Selected Sermon/Article
2000-07-15 Chukat-Balak by Rabbi Ze'ev Smason
Balak as model for today
One of my children's favorite jokes is the story of two bees flying side-by-side. One bee noticed that the other was wearing a yarmulke. Surprised, the first bee asked, "Why are you wearing a yarmulke?"

"Because we're flying out of the neighborhood,? the second bee replied, ?and I don't want anyone to think that I'm a WASP."

A more serious presentation of anti-Semitism greets us at the beginning of Parshat Balak. "Balak, the son of Tzipor, saw all that Israel had done to Emori.? Two verses later, Balak is identified as the king of Moav. Why does the Torah identify him initially as ?the son of Tzipor? rather than with his more impressive title of king of Moav?

Rav Chaim Soloveitchik, zt?l, explains that this introduction to Balak tells the chronology of his ascension to the throne of Moav. Balak was not yet king when he observed ?all that Israel had done to Emori.? Once he perceived the threat that Moav faced from Bnei Yisrael, Balak warned the Moavites, who rallied around him and made him king.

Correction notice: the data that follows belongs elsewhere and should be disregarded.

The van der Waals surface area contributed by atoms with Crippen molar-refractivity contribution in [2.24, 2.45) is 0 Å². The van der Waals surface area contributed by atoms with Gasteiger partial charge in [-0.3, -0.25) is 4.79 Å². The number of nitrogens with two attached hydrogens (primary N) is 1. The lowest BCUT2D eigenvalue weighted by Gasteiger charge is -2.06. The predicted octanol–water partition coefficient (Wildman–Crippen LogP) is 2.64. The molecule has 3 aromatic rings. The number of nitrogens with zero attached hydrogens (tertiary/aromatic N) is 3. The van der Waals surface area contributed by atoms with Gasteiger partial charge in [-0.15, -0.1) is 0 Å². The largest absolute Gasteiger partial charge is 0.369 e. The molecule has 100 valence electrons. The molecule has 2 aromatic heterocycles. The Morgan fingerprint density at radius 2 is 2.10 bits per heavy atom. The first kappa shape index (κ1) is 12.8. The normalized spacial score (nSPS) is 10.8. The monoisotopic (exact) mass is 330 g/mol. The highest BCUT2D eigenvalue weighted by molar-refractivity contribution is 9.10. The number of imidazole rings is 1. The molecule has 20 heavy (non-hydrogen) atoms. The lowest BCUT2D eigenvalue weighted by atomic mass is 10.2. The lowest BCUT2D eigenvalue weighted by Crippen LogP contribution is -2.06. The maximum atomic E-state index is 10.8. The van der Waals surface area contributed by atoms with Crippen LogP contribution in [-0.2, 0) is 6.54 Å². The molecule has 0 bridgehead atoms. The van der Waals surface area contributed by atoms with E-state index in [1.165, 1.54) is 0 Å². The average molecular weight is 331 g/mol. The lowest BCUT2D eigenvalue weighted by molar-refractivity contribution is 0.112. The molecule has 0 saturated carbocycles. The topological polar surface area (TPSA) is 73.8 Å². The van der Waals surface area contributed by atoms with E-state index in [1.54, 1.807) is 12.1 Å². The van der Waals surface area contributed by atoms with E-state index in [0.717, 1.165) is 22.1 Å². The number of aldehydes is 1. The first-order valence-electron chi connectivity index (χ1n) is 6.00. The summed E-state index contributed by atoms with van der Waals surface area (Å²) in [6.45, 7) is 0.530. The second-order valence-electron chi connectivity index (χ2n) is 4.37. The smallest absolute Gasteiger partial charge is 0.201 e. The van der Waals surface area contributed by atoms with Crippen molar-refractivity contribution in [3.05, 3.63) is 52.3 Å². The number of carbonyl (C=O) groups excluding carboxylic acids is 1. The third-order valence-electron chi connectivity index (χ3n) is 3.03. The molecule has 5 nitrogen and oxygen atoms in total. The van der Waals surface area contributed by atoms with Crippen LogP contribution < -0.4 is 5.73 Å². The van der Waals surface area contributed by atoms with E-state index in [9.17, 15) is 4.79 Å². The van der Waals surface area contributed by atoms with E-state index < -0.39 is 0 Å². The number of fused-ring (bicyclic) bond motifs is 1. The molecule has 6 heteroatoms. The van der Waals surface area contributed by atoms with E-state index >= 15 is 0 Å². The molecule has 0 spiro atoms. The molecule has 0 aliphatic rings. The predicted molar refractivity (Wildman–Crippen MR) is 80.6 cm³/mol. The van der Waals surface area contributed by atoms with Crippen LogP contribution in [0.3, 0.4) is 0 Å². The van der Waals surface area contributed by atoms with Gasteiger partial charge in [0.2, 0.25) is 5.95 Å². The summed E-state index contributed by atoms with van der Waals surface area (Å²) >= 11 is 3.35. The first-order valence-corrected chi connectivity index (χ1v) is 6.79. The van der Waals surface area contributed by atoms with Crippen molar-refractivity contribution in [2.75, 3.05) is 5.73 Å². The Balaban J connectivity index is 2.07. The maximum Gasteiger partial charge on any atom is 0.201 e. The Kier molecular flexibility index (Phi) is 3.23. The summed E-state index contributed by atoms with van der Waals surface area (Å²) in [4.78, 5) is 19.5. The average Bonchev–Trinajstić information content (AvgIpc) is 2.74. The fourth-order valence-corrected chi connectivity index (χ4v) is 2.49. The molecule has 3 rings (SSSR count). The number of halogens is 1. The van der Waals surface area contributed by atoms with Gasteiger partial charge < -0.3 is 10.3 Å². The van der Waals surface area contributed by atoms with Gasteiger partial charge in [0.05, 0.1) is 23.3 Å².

This places Balak as one of the earliest of the many demagogues throughout history who came to power by blaming the Jews for their nation?s woes, and uniting the people around their promise to destroy Bnei Yisrael.

Times change, but the approach of our enemies remain the same. A quote from the Hamas web site states: ?There has been nothing but destruction and war since 1948 when the Zionist cancer first appeared in the heart of the Muslim world. The Palestinian people are still suffering from the international racist conspiracy to destroy the Muslim world and rob its wealth.?

Complex problems often have complex solutions. Fortunately, the Torah provides us with an elementary approach in dealing with ?the Longest Hatred.? ?Behold it is a nation that dwells alone and is not counted among the other nations,? Bilam observed. Bilam realized, the Beit Halevi notes, that Klal Yisrael can only exist as a nation if it does not assimilate with the other nations.

?Behold it is a nation that dwells alone??only alone will it continue to dwell and exist. However, ?among the other nations??if it attempts to assimilate?it ?is not counted.?

When Jews attempt to become like everyone else, we don't gain their respect. To the contrary, we are looked down upon and reviled.

Living Torah-committed lives will only strengthen our connection to, and our blessings from, the Ribono Shel Olam.